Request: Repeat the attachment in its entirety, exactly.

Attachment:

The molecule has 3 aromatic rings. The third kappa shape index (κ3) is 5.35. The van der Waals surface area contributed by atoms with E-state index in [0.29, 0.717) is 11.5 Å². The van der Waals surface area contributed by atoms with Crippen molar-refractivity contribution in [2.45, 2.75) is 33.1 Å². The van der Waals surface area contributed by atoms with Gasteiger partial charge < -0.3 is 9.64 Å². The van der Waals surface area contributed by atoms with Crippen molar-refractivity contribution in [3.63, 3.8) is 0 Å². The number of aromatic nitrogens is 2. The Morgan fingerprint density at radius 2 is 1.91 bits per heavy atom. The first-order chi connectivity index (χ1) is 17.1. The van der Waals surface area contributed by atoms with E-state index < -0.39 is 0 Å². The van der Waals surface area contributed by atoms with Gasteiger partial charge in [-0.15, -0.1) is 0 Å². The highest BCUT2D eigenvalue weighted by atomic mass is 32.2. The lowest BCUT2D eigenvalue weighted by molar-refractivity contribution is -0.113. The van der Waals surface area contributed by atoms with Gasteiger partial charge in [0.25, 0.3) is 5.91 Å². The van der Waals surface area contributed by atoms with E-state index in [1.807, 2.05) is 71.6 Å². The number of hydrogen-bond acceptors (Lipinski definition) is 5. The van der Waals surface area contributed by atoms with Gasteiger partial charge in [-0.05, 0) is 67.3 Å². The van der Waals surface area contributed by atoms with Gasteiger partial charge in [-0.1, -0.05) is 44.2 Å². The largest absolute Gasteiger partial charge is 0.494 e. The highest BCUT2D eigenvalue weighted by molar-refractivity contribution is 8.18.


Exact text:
The molecule has 3 aromatic rings. The third kappa shape index (κ3) is 5.35. The van der Waals surface area contributed by atoms with E-state index in [0.29, 0.717) is 11.5 Å². The van der Waals surface area contributed by atoms with Crippen molar-refractivity contribution in [2.45, 2.75) is 33.1 Å². The van der Waals surface area contributed by atoms with Gasteiger partial charge < -0.3 is 9.64 Å². The van der Waals surface area contributed by atoms with Crippen molar-refractivity contribution in [3.63, 3.8) is 0 Å². The number of aromatic nitrogens is 2. The Morgan fingerprint density at radius 2 is 1.91 bits per heavy atom. The first-order chi connectivity index (χ1) is 17.1. The van der Waals surface area contributed by atoms with E-state index < -0.39 is 0 Å². The van der Waals surface area contributed by atoms with Gasteiger partial charge in [-0.15, -0.1) is 0 Å². The highest BCUT2D eigenvalue weighted by atomic mass is 32.2. The lowest BCUT2D eigenvalue weighted by molar-refractivity contribution is -0.113. The van der Waals surface area contributed by atoms with Gasteiger partial charge in [0.25, 0.3) is 5.91 Å². The van der Waals surface area contributed by atoms with E-state index in [1.807, 2.05) is 71.6 Å². The number of hydrogen-bond acceptors (Lipinski definition) is 5. The van der Waals surface area contributed by atoms with Gasteiger partial charge in [-0.05, 0) is 67.3 Å². The van der Waals surface area contributed by atoms with Gasteiger partial charge in [-0.1, -0.05) is 44.2 Å². The largest absolute Gasteiger partial charge is 0.494 e. The highest BCUT2D eigenvalue weighted by molar-refractivity contribution is 8.18.